Facebook Hands Advertisers More Granular Brand Safety Tools


Facebook has updated its brand safety tools to give advertisers more granular control over where their content appears. Expanded controls include an exclusionary tool that allows for content-level suitability on video.

What has changed with Facebook are: New controls come as an estimated 1.25bn people visit Facebook Watch each month. The social network will provide suitability tools to hand advertisers greater control over where their ads appear.

This includes the ability to be excluded from specific topics such as news, politics, gaming, and religious content by harnessing machine learning technology.

A white list of approved publishers will allow brands to select channels that meet their specific suitability criteria, reaching content originating from these providers only.

In the US, In-Stream Reserve will test content delivery reports with select advertisers over the coming weeks.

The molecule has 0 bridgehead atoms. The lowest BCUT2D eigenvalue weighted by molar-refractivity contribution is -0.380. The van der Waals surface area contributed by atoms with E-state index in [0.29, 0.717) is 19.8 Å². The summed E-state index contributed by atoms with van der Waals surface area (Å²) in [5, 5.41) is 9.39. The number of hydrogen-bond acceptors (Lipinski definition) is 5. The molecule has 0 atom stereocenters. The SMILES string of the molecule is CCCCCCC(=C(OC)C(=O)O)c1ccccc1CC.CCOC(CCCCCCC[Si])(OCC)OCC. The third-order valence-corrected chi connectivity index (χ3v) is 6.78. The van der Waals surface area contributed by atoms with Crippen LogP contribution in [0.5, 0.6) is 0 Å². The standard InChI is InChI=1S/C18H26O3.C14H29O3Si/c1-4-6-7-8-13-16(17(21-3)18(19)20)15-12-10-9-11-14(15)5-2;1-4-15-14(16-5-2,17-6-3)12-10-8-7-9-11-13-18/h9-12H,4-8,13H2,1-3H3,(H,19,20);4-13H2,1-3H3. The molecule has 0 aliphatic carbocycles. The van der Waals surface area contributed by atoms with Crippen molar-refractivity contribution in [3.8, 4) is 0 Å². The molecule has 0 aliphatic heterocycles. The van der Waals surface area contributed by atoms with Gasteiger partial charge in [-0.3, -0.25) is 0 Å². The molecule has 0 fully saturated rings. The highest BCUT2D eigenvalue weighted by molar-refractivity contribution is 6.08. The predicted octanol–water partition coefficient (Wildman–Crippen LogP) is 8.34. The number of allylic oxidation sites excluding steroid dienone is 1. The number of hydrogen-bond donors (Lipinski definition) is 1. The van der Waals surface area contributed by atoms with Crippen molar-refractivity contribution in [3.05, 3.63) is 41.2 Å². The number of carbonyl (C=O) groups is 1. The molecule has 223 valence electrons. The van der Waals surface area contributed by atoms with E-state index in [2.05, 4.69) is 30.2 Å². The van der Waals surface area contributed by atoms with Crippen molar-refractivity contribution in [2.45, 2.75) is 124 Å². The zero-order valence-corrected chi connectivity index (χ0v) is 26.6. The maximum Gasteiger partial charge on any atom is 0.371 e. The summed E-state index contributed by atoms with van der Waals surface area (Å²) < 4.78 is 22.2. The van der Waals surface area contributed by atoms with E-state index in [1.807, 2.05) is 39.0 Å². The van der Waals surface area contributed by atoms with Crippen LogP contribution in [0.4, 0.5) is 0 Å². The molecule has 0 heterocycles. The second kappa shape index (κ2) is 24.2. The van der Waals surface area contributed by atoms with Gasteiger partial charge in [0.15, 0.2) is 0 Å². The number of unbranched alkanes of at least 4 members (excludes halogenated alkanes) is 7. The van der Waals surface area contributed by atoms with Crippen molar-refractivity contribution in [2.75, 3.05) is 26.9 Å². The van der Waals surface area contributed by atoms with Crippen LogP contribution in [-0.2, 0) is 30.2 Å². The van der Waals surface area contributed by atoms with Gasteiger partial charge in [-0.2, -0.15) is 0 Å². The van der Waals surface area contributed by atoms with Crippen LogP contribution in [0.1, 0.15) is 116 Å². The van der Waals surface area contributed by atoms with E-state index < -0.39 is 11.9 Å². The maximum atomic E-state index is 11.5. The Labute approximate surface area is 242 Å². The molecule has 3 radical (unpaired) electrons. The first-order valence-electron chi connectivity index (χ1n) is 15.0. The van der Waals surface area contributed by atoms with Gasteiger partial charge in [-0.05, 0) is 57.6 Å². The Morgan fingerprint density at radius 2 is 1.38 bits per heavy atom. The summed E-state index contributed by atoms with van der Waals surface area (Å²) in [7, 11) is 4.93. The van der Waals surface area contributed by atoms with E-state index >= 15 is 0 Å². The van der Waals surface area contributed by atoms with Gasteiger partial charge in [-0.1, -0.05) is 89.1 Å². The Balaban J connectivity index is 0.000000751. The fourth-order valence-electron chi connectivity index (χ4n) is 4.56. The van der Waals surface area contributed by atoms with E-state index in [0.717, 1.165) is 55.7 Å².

This will provide brands with an additional layer of visibility into the video assets carrying their ads, on top of publisher data which they already have access to.

Facebook has flagged collaborations with industry groups like Jicwebs and the Trustworthy Accountability Group (TAG) to provide independent audits and certification.

That process has seen the network gain a global TAG certification with Facebook Instagram and Audience Network all listed under the Jicwebs Digital Trading Standards Group.

“Brand safety is a cross-industry challenge that impacts every company in digital advertising…,” said Mike Zaneis, TAG chief executive.

Facebook has also been working with the Global Alliance for Responsible Media (GARM) to align standards and definitions while improving education, tools and systems.

That process has seen the social media giant align with GARM on the definitions of 11 categories including hate speech and acts of aggression.

Today’s move follows on from a boycott and increased scrutiny over Facebook’s approach to responsible media. This saw more than 1,000 businesses sign up to the Stop Hate for Profit campaign which called for changes to the platform’s content moderation policies.

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